|Publication number||US7167838 B1|
|Application number||US 09/524,253|
|Publication date||Jan 23, 2007|
|Filing date||Mar 13, 2000|
|Priority date||Apr 24, 1998|
|Also published as||US6681211|
|Publication number||09524253, 524253, US 7167838 B1, US 7167838B1, US-B1-7167838, US7167838 B1, US7167838B1|
|Inventors||Joseph G. Gatto|
|Original Assignee||Starmine Corporation|
|Export Citation||BiBTeX, EndNote, RefMan|
|Patent Citations (52), Non-Patent Citations (79), Referenced by (37), Classifications (11), Legal Events (3)|
|External Links: USPTO, USPTO Assignment, Espacenet|
This application is a continuation-in-part of U.S. application Ser. No. 09/296,620, filed Apr. 23, 1999, and issued as U.S. Pat. No. 6,510,419 on Jan. 21, 2003, which claims priority from U.S. Provisional Application Ser. No. 60/082,868, filed Apr. 24, 1998, each of which are incorporated by reference.
The invention relates to a system and method for managing and viewing historical data including security analysts' predictions (e.g., earnings estimates and buy/sell recommendations) and actual reported data; for measuring, analyzing, and tracking the historical performance of security analysts' predictions; and creating, managing, backtesting, and using models that use such historical and performance data, attributes and other information to automatically produce better predictors of future events (e.g., corporate earnings or stock-price performance).
Many individuals and institutions analyze financial data, financial instruments, such as equity and fixed-income securities and other things, at least in part to predict future economic events. Such individuals may include, for example, security analysts. The role of the security analyst is generally well-known and includes, among other things, issuing earnings estimates for securities, other financial estimates concerning future economic events (e.g., revenue), recommendations on whether investors should buy, sell, or hold financial instruments, such as equity securities, and other predictions. Security analyst estimates may include, but are not limited to, quarterly and annual earnings estimates for companies whether or not they are traded on a public securities exchange.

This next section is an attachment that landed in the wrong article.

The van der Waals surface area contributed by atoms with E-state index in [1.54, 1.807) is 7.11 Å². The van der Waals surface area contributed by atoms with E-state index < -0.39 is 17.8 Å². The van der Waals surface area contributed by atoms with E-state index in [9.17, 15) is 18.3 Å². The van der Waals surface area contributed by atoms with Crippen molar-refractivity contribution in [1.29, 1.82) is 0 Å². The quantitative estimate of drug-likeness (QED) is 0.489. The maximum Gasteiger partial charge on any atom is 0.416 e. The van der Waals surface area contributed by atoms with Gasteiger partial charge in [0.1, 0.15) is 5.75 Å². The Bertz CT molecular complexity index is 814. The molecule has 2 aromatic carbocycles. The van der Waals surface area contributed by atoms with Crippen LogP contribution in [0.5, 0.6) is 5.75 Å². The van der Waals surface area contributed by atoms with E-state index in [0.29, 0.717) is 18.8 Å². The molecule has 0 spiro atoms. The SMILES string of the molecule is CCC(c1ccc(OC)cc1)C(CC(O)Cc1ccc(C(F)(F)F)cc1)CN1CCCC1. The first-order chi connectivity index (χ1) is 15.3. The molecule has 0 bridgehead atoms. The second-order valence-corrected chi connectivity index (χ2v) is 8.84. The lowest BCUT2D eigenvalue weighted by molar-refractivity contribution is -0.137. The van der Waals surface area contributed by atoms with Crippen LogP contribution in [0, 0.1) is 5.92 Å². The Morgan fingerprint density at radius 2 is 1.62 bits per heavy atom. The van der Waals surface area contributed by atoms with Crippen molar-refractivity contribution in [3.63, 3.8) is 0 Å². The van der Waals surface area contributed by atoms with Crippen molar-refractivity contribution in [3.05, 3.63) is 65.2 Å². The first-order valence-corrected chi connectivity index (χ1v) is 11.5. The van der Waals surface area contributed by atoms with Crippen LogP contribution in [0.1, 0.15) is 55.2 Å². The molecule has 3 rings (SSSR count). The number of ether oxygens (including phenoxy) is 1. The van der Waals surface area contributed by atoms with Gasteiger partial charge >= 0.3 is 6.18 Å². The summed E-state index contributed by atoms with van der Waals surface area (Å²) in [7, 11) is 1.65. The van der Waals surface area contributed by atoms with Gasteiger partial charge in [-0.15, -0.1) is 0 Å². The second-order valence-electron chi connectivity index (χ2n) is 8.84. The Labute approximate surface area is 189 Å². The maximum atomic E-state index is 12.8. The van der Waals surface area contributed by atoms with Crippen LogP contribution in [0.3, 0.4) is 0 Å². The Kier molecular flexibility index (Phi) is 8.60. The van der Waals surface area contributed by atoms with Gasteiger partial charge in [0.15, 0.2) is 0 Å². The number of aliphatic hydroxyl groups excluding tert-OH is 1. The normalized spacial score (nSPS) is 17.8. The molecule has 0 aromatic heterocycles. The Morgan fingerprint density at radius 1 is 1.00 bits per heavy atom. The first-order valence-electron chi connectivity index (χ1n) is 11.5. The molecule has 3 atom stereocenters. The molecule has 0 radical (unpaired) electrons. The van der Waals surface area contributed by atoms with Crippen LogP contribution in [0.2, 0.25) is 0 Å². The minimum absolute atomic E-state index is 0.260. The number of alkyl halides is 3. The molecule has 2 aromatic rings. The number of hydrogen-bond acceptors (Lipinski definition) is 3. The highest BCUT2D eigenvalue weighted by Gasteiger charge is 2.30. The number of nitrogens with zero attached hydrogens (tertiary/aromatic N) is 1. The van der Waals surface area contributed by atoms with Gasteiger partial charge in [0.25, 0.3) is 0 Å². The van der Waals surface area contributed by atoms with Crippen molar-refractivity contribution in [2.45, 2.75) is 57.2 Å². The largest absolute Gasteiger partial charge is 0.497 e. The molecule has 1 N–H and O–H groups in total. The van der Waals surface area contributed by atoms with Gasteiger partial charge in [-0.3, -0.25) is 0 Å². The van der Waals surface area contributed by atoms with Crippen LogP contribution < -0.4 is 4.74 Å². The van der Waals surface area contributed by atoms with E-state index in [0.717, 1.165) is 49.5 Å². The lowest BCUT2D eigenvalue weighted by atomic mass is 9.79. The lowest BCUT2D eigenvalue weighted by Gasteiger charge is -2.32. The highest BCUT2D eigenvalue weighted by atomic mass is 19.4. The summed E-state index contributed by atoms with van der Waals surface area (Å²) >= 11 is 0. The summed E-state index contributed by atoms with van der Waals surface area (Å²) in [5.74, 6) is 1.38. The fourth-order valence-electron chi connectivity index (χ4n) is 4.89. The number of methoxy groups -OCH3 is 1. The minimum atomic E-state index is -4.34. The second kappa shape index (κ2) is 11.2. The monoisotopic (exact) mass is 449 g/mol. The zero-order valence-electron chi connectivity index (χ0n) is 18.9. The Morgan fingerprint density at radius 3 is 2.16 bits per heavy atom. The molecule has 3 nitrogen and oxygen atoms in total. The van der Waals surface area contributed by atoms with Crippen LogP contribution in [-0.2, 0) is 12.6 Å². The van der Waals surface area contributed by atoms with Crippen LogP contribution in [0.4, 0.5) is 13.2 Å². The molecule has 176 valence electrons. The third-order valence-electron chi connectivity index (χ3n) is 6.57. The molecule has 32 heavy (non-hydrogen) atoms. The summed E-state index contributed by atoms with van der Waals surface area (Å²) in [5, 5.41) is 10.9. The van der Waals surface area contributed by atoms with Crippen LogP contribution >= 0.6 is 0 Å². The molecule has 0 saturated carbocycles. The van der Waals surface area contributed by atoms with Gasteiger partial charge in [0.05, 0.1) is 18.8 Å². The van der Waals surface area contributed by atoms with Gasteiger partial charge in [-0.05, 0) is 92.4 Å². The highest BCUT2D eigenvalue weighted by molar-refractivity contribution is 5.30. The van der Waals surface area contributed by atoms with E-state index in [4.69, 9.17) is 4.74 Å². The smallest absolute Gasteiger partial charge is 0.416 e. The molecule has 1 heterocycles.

Security analysts generally predict a stock's quarterly or annual earnings well in advance of the time the actual earnings are announced, and from time to time, update their predictions. These predictions are recorded, for example, in the Institutional Brokers Estimates Service (“IBES”) database and other commercial databases. The IBES Detail History is complete in its record of estimates and actuals, but limited in its summaries and reports. While IBES provides a summary history database with summary-level information per security per fiscal period, it does not provide daily summaries.